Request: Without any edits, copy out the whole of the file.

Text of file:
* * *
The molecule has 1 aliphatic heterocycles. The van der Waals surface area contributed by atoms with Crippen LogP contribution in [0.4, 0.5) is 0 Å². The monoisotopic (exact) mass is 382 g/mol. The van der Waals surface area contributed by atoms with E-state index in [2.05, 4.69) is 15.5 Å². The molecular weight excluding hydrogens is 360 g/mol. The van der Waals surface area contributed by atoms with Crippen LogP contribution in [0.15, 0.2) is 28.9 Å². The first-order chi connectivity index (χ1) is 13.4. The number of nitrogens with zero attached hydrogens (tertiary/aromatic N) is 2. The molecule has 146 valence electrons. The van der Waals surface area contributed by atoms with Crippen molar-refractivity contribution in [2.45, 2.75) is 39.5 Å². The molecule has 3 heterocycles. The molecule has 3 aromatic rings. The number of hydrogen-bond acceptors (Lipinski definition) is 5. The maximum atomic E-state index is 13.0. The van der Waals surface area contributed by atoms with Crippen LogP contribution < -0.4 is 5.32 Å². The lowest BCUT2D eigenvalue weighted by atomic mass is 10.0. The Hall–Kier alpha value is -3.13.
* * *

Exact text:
The molecule has 1 aliphatic heterocycles. The van der Waals surface area contributed by atoms with Crippen LogP contribution in [0.4, 0.5) is 0 Å². The monoisotopic (exact) mass is 382 g/mol. The van der Waals surface area contributed by atoms with E-state index in [2.05, 4.69) is 15.5 Å². The molecular weight excluding hydrogens is 360 g/mol. The van der Waals surface area contributed by atoms with Crippen LogP contribution in [0.15, 0.2) is 28.9 Å². The first-order chi connectivity index (χ1) is 13.4. The number of nitrogens with zero attached hydrogens (tertiary/aromatic N) is 2. The molecule has 146 valence electrons. The van der Waals surface area contributed by atoms with Crippen molar-refractivity contribution in [2.45, 2.75) is 39.5 Å². The molecule has 3 heterocycles. The molecule has 3 aromatic rings. The number of hydrogen-bond acceptors (Lipinski definition) is 5. The maximum atomic E-state index is 13.0. The van der Waals surface area contributed by atoms with Crippen LogP contribution < -0.4 is 5.32 Å². The lowest BCUT2D eigenvalue weighted by atomic mass is 10.0. The Hall–Kier alpha value is -3.13.